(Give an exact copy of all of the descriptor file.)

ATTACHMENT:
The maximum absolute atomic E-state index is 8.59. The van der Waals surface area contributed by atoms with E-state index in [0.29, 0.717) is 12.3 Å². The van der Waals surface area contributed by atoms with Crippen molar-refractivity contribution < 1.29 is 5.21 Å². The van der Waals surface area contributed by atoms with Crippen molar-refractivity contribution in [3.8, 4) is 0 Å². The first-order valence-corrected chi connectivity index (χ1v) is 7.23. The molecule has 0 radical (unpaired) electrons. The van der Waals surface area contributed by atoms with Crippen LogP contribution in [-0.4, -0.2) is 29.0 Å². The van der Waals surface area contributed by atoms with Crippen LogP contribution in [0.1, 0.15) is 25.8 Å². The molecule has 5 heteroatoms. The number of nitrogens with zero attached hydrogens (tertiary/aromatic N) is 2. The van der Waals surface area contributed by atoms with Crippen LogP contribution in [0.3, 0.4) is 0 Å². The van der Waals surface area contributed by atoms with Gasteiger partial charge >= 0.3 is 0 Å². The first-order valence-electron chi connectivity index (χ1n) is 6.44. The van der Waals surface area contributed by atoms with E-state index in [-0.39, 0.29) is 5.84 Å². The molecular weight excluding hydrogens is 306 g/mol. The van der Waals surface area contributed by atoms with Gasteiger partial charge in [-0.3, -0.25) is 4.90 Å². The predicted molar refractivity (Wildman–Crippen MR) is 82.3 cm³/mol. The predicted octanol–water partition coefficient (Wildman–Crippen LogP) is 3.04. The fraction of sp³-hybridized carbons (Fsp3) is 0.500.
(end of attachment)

The maximum absolute atomic E-state index is 8.59. The van der Waals surface area contributed by atoms with E-state index in [0.29, 0.717) is 12.3 Å². The van der Waals surface area contributed by atoms with Crippen molar-refractivity contribution < 1.29 is 5.21 Å². The van der Waals surface area contributed by atoms with Crippen molar-refractivity contribution in [3.8, 4) is 0 Å². The first-order valence-corrected chi connectivity index (χ1v) is 7.23. The molecule has 0 radical (unpaired) electrons. The van der Waals surface area contributed by atoms with Crippen LogP contribution in [-0.4, -0.2) is 29.0 Å². The van der Waals surface area contributed by atoms with Crippen LogP contribution in [0.1, 0.15) is 25.8 Å². The molecule has 5 heteroatoms. The number of nitrogens with zero attached hydrogens (tertiary/aromatic N) is 2. The van der Waals surface area contributed by atoms with Crippen LogP contribution in [0.3, 0.4) is 0 Å². The van der Waals surface area contributed by atoms with Gasteiger partial charge >= 0.3 is 0 Å². The first-order valence-electron chi connectivity index (χ1n) is 6.44. The van der Waals surface area contributed by atoms with E-state index in [-0.39, 0.29) is 5.84 Å². The molecular weight excluding hydrogens is 306 g/mol. The van der Waals surface area contributed by atoms with Gasteiger partial charge in [-0.3, -0.25) is 4.90 Å². The predicted molar refractivity (Wildman–Crippen MR) is 82.3 cm³/mol. The predicted octanol–water partition coefficient (Wildman–Crippen LogP) is 3.04. The fraction of sp³-hybridized carbons (Fsp3) is 0.500.